“On 24 May 1849, Anne said her goodbyes to her father and the servants at Haworth, and set off for Scarborough with Charlotte and Ellen Nussey. En route, they spent a day and a night in York, where, escorting Anne around in a wheelchair, they did some shopping, and at Anne’s request, visited York Minster. However, it was clear that Anne had little strength left.”

I must have walked past it on previous trips to  York, but something drew me back- it’s pretty inconspicuous. After I took the picture and was walking away, it dawned on me that the reason that Anne and Charlotte had stayed on the site was that they were on their way to Scarborough, where Anne would die four days later. Four days had lapsed between finding the grave and finding the plaque.

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Anne’s death, coming as it did so soon after those of Emily and her brother Branwell, seems so tragic. Her apparent strength in the face of death seems brave and admirable (although it seems that Charlotte’s claim that her sister welcomed and longed for death are wrong; Anne wrote in a letter that she had many things she still wished to accomplish.)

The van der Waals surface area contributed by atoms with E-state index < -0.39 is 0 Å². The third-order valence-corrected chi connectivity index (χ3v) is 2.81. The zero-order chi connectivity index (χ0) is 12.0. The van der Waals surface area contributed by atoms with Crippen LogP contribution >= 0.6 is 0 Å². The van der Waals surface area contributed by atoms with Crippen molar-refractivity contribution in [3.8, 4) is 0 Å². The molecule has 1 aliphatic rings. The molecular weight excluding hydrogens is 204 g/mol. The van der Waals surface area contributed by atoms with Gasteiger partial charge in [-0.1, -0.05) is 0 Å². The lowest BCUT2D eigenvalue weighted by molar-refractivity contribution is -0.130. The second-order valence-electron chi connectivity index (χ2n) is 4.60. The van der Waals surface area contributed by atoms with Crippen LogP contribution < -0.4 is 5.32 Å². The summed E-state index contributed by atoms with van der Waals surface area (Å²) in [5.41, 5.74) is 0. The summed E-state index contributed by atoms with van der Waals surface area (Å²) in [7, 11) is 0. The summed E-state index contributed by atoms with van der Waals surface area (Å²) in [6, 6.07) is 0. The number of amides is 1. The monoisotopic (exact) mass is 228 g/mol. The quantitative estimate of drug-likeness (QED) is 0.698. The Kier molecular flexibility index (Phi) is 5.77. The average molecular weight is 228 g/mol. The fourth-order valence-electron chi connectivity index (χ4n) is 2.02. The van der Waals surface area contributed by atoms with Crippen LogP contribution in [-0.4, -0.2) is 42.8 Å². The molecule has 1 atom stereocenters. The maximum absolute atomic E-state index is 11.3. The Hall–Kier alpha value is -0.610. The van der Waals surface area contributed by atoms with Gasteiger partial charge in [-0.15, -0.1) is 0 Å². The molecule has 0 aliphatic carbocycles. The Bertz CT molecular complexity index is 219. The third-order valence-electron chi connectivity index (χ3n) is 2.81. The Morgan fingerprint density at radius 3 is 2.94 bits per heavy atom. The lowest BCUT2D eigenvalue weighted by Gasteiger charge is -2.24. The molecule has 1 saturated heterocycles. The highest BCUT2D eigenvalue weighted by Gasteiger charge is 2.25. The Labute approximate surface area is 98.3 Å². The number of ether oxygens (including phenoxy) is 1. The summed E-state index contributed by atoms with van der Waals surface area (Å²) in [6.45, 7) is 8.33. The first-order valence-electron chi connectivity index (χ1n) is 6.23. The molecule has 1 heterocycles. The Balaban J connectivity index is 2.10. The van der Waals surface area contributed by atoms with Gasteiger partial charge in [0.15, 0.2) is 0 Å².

On Sunday, 27 May, Anne asked Charlotte whether it would be easier if she returned home to die instead of remaining in Scarborough. A doctor, consulted the next day, indicated that death was close. Anne received the news quietly. She expressed her love and concern for Ellen and Charlotte, and seeing Charlotte’s distress, whispered to her to “take courage”. Conscious and calm, Anne died at about two o’clock in the afternoon, Monday, 28 May 1849.

There’s a plaque on the side of the Grand Hotel commemorating the place of her death..

I mused on the life of a quiet, shy woman who had written books that challenged early Victorian views of women. I wondered whether she would have been happy with the choice of her final resting place, or whether she would have preferred to be buried in the church at Haworth. And then, my thoughts interrupted by the chattering of an excited child desperate to get down to the beach, I walked back home in the sunshine.

Postnatal depression, music and me

A weird thing happened to me a couple of weeks ago and because we haven’t had any wi-fi, I haven’t been able to write about it (even though I really, really wanted to.)